We stopped by Cameron Beach Yard this afternoon and what should be peeking out but the first of Muni’s new light rail vehicles, built by Siemens. Car 2001 was nestled in between 1914 Muni Car 130 (not visible, at right) and (visible to the left) 1952 Brussels, Belgium PCC 737.
There are Bredas under the canopy as well, which Market Street Railway fought for ten years to have built to protect the most vulnerable historic streetcars, which were then based at what was known as Geneva Division, built for some of the city’s first streetcars in 1900 and a Muni property since 1944. It was renamed for Cameron Beach, a board member of Muni’s parent, SFMTA shortly after his untimely death in 2011. (Cam had previously been vice chair of our nonprofit’s board.
But shortly after the facility was dedicated to Cam, the historic streetcars started leaving, as F-line (and later E-line) operations, maintenance, and storage were shifted across town to Muni Metro East. The reason given: rail replacement in the big LRV division across the street, Green Division, meant the tracks at Cameron Beach were needed for LRVs.
But that job, well behind schedule, is finally approaching the finish line, and we’re told the historic streetcars will return to Cameron Beach as soon as February 2018 — just three months for now.
And that Siemens LRV — just visiting during its testing operations, but we know that if Cam Beach himself had seen it today, he would’ve broken into his famous ear-to-ear grin and said, “Oh, YEAH!” Because Cam loved effective rail transit, old cars or new!
Here’s an artist’s concept of how the restored Geneva Car Barn and Powerhouse might look, looking southwest across the intersection of Geneva and San Jose Avenue.
The long-running dream of transforming the 1901 Geneva Car Barn and Powerhouse into vibrant community space got a $3 million boost, making it far more likely to become reality.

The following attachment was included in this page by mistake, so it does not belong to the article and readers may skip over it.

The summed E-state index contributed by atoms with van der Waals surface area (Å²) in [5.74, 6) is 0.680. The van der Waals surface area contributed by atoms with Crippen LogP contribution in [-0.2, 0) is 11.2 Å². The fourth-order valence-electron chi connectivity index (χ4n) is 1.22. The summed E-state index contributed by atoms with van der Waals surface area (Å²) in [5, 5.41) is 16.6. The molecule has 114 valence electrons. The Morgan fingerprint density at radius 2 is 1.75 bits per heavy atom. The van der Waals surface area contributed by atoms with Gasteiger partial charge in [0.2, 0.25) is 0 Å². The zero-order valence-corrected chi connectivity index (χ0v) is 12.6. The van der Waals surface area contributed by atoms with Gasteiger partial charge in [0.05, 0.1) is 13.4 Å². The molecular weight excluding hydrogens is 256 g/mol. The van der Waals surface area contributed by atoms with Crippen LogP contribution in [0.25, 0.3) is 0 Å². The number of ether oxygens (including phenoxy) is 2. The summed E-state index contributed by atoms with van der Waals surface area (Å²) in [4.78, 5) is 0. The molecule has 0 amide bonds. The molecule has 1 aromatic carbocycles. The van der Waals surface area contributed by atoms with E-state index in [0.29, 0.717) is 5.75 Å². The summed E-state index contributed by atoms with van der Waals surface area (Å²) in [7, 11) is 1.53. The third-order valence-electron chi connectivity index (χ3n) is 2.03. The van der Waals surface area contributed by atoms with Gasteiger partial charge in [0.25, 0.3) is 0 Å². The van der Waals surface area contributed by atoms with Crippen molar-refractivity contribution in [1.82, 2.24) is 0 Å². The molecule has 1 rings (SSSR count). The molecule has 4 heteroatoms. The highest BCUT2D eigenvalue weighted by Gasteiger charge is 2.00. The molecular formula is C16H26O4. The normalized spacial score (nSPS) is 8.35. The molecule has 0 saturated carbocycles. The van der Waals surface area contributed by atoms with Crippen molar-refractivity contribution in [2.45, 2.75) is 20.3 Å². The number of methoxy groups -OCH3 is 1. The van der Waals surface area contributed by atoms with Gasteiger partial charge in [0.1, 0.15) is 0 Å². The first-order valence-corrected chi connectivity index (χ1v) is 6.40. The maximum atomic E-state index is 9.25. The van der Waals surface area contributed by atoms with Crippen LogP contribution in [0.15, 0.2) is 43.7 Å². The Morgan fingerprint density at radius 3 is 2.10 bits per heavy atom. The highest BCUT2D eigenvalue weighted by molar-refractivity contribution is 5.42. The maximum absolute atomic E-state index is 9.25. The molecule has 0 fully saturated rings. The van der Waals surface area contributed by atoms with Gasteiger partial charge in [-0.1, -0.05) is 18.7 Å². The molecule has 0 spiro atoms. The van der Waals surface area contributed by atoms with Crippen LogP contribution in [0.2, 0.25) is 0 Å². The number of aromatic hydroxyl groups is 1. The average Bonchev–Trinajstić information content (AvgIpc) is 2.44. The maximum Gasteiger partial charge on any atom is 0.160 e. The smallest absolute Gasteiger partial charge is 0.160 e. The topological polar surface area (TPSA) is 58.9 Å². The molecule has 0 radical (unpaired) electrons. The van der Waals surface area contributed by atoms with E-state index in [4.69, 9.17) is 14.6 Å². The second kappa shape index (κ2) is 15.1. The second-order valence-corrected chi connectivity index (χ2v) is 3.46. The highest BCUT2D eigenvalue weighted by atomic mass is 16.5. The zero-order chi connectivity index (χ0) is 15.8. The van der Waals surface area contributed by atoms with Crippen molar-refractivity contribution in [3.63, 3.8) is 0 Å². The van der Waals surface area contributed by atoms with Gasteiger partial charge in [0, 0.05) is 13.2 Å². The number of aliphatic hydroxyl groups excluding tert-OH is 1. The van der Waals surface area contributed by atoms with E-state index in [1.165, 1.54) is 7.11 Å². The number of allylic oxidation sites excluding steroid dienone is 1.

As reported in Hoodline, the San Francisco Recreation and Parks Commission, which bought the building in 2004 from Muni, appropriated the $3 million at its June 15 meeting, bringing total approved funding for the project to $11 million.
The project involves two structures that sit next to each other, both originally built for the San Francisco and San Mateo Electric Railway Company but incorporated into the private United Railroads within a couple of years of being finished. The Office Building at the southwest corner of San Jose Avenue and Geneva Avenue housed workers for the adjacent streetcar storage area (now Muni’s Cameron Beach Yard, to which the historic E and F line streetcars will return later this year). The powerhouse housed large electric generators for the line. Both are built of brick, both suffered damage in the 1906 earthquake, but survived. Muni took them over in the 1944 merger with United Railroads’ successor, Market Street Railway Company, our namesake. Together with the adjoining tracks, they served as Muni’s only streetcar facility from 1957 until the Green Light Rail Division was opened across the street in the late 1970s.